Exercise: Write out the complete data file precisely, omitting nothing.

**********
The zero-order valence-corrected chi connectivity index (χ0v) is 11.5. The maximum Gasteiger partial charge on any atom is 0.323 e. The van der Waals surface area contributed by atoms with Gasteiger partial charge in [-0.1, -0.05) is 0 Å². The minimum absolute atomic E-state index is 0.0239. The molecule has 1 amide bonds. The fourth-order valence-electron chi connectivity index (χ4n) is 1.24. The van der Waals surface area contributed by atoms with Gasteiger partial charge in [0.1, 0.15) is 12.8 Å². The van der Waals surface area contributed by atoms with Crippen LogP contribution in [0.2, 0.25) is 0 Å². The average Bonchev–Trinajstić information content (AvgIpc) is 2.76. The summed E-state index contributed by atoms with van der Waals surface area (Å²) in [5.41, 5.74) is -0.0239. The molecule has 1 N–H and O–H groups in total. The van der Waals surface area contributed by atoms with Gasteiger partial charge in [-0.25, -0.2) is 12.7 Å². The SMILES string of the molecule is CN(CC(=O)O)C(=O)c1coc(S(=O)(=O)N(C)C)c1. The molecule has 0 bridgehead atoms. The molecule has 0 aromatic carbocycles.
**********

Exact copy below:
The zero-order valence-corrected chi connectivity index (χ0v) is 11.5. The maximum Gasteiger partial charge on any atom is 0.323 e. The van der Waals surface area contributed by atoms with Gasteiger partial charge in [-0.1, -0.05) is 0 Å². The minimum absolute atomic E-state index is 0.0239. The molecule has 1 amide bonds. The fourth-order valence-electron chi connectivity index (χ4n) is 1.24. The van der Waals surface area contributed by atoms with Gasteiger partial charge in [0.1, 0.15) is 12.8 Å². The van der Waals surface area contributed by atoms with Crippen LogP contribution in [0.2, 0.25) is 0 Å². The average Bonchev–Trinajstić information content (AvgIpc) is 2.76. The summed E-state index contributed by atoms with van der Waals surface area (Å²) in [5.41, 5.74) is -0.0239. The molecule has 1 N–H and O–H groups in total. The van der Waals surface area contributed by atoms with Gasteiger partial charge in [-0.25, -0.2) is 12.7 Å². The SMILES string of the molecule is CN(CC(=O)O)C(=O)c1coc(S(=O)(=O)N(C)C)c1. The molecule has 0 bridgehead atoms. The molecule has 0 aromatic carbocycles.